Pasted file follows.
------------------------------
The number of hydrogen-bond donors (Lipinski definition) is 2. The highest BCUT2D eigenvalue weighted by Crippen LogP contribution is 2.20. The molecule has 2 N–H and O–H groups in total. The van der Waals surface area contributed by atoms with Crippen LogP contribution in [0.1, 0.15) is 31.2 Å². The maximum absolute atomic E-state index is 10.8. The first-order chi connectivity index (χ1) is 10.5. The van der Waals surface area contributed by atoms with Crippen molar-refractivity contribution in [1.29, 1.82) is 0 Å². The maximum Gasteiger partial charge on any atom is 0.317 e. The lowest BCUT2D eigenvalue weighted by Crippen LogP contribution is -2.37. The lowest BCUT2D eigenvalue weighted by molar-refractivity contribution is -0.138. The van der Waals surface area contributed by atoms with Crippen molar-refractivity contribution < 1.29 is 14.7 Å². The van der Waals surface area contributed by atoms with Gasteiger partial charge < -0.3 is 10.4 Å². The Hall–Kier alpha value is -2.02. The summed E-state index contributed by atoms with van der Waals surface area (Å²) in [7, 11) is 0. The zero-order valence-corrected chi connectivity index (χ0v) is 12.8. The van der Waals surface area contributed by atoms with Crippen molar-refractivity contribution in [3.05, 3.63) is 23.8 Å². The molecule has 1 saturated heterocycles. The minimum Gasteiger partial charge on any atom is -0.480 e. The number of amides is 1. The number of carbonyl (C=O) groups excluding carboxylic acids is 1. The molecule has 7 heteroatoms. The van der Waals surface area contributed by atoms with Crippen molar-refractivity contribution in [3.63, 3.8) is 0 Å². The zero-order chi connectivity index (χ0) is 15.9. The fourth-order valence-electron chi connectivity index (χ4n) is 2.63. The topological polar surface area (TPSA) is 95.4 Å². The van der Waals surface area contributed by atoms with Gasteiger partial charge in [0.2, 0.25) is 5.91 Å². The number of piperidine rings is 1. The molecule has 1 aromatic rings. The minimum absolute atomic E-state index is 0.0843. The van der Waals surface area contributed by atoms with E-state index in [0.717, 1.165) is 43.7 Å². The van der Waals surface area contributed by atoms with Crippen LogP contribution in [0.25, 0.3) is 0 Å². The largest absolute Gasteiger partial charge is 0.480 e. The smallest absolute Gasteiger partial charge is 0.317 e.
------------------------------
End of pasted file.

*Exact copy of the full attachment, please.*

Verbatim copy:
The number of hydrogen-bond donors (Lipinski definition) is 2. The highest BCUT2D eigenvalue weighted by Crippen LogP contribution is 2.20. The molecule has 2 N–H and O–H groups in total. The van der Waals surface area contributed by atoms with Crippen LogP contribution in [0.1, 0.15) is 31.2 Å². The maximum absolute atomic E-state index is 10.8. The first-order chi connectivity index (χ1) is 10.5. The van der Waals surface area contributed by atoms with Crippen molar-refractivity contribution in [1.29, 1.82) is 0 Å². The maximum Gasteiger partial charge on any atom is 0.317 e. The lowest BCUT2D eigenvalue weighted by Crippen LogP contribution is -2.37. The lowest BCUT2D eigenvalue weighted by molar-refractivity contribution is -0.138. The van der Waals surface area contributed by atoms with Crippen molar-refractivity contribution < 1.29 is 14.7 Å². The van der Waals surface area contributed by atoms with Gasteiger partial charge < -0.3 is 10.4 Å². The Hall–Kier alpha value is -2.02. The summed E-state index contributed by atoms with van der Waals surface area (Å²) in [7, 11) is 0. The zero-order valence-corrected chi connectivity index (χ0v) is 12.8. The van der Waals surface area contributed by atoms with Crippen molar-refractivity contribution in [3.05, 3.63) is 23.8 Å². The molecule has 1 saturated heterocycles. The minimum Gasteiger partial charge on any atom is -0.480 e. The number of amides is 1. The number of carbonyl (C=O) groups excluding carboxylic acids is 1. The molecule has 7 heteroatoms. The van der Waals surface area contributed by atoms with Crippen molar-refractivity contribution in [3.63, 3.8) is 0 Å². The zero-order chi connectivity index (χ0) is 15.9. The fourth-order valence-electron chi connectivity index (χ4n) is 2.63. The topological polar surface area (TPSA) is 95.4 Å². The van der Waals surface area contributed by atoms with Gasteiger partial charge in [0.2, 0.25) is 5.91 Å². The number of piperidine rings is 1. The molecule has 1 aromatic rings. The minimum absolute atomic E-state index is 0.0843. The van der Waals surface area contributed by atoms with E-state index in [0.717, 1.165) is 43.7 Å². The van der Waals surface area contributed by atoms with Crippen LogP contribution in [0.25, 0.3) is 0 Å². The largest absolute Gasteiger partial charge is 0.480 e. The smallest absolute Gasteiger partial charge is 0.317 e.